Laboratory Kinematic Viscometers

Gravimetric Capillary is the most common technique used to measure kinematic viscosity. It is temperature controlled, usually 40 ºC for single grade oils, and both 40 and 100 ºC for multi-grade oils. The relation between viscosity and time determines the measurements using capillary viscometers.

The more viscous an oil, the longer it will take to flow through a capillary under the influence of gravity alone. Several standardized capillaries are used today. Most lab instruments use ‘tubes’ or glass capillaries. A more recent advancement for field measure of kinematic viscosity uses a split aluminum cell capillary.

The instruments are engineered to operate as either reverse-flow capillaries or direct-flow capillaries. The sample reservoir is located below the measuring marks in direct flow capillaries, while the reservoir is situated above the measuring marks for reverse-flow capillaries.

Reverse-flow capillaries enable the testing of opaque liquids and some can have a third measuring mark. With three measuring marks, there are two subsequent flow times and improved measurement repeatability. The different types of capillary tubes can be seen in Figure 1.

Common glass capillary types of kinematic viscometer. Glass Capillary Types (1) Ostwald (2) Ubbelohde (3) Cannon-Fenske (4) Houillon (Modified Zeitfuchs crossarm)

Figure 1. Common glass capillary types of kinematic viscometer. Glass Capillary Types (1) Ostwald (2) Ubbelohde (3) Cannon-Fenske (4) Houillon (Modified Zeitfuchs crossarm)

Manual Constant Temperature Bath Systems

There is a very precise temperature-controlled bath in these systems where the direct flow capillaries are immersed. An oil sample, generally 10 ml, is suctioned into the tube until it reaches the start point. The suction is released and the oil flows by gravity via the controlled capillary section of the tube. Two or three marks are visible on the tube.

An operator monitors the meniscus of the oil as it crosses the start point. At this point, the operator notes the time taken by the oil to cross the final mark. The tubes are selected in such a way that the test takes at least 200 seconds to complete. This makes manual timekeeping easier. ASTM D 445 was originally written for the manual method and is the method for kinematic viscosity.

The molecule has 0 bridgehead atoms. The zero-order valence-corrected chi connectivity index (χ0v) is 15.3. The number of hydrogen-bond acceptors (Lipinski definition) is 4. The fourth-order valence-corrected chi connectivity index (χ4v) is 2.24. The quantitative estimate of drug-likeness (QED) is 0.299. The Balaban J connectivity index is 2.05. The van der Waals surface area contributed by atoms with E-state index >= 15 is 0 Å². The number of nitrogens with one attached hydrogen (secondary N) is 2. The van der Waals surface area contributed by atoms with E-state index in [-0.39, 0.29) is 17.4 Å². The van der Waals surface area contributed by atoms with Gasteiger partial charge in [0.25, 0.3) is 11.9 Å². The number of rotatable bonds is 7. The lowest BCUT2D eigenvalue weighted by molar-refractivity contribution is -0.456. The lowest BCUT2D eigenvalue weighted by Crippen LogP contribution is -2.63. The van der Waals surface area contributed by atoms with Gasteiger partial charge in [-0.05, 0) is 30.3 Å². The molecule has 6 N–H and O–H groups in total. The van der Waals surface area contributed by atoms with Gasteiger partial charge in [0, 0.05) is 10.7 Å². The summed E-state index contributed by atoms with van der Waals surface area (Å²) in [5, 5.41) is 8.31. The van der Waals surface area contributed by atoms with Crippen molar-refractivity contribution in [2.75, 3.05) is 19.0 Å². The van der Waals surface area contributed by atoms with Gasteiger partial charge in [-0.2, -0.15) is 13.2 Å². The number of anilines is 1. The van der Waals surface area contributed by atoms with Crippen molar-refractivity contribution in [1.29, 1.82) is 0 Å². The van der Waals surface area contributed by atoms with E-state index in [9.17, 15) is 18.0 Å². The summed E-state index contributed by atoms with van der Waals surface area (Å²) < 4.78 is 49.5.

The main benefit of the manual system is that it is considerably inexpensive compared to automatic versions. It is also fairly accurate due to the requirement of minimum 200 seconds test time. To maintain the test time requirement, different tubes are required for oils of different viscosity ranges and it is fairly easy to change the tubes in such manual systems.

The disadvantages of manual systems are that the tests are labor intensive and slow, and after the tests, the tubes have to be cleaned manually.

Automated modified Ubbelohde method

An automated modified Ubbelohde method is a common system used in laboratories. A 10 ml bottle is placed in a small carousel rack. Like in the manual method, the system draws oil up to the tubes, but all of the tasks in this case are controlled by a computer program.

In this system, an operator is not required to monitor and time the oil flow. The automation allows the system to maintain the accuracy of the manual system but eliminates labor for timing and tube cleaning. Systems can be fitted with dual solvent option for sooty oil samples that are hard to clean.

The drawback of such systems is that it is still slow - generally 12 samples per hour can be obtained with a 10 position carousel. The two tubes in the system are usually fixed in place so they are less flexible. A considerable amount of solvent is necessary to clean the tubes (up to 15 ml per sample) and 5 ml of oil sample per measurement.

Direct Flow Capillaries

As they are more suitable for opaque fluids, these systems are preferred for in-service condition monitoring, and the lab versions have higher flexibility and throughput. “Hele-Shaw” technique or “Houillon” are the common names for this method. ASTM D7279 is the ASTM method that describes this approach.

A common  question for anyone considering obtaining a viscometer is how this method compares to ASTM D 445, a far more popular viscosity method. ASTM D 7279 has excellent repeatability, and a standard offset (detailed in the method) is the only requirement to obtain identical ASTM D445 results.

For most users who are focused on the trend change, laboratory instruments designed using this technique exceed machine condition monitoring requirements and have excellent accuracy. Measurements are taken using this technique by pipetting a small sample of oil (between 0.6 to 1.6 ml) and directly introducing it into the tube that is heated to the desired temperature. To minimize cross contamination, disposable pipette tips are used.

Conclusion

The high throughput of direct flow systems is one of their key advantages; with each bath holding up to 4 tubes and all measurement in parallel, 25 to 45 samples per hour can be easily achieved. Tubes are cleaned automatically, and dual solvent options are available for hard-to-clean sooty samples. A picture of Spectro Scientific SpectroVisc Q310 dual bath automatic viscometer is shown in Figure 2.

Spectro Scientific SpectroVisc Q310 dual bath kinematic viscometer

Figure 2. Spectro Scientific SpectroVisc Q310 dual bath kinematic viscometer

References

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This information has been sourced, reviewed and adapted from materials provided by AMETEK Spectro Scientific.

For more information on this source, please visit AMETEK Spectro Scientific.

 

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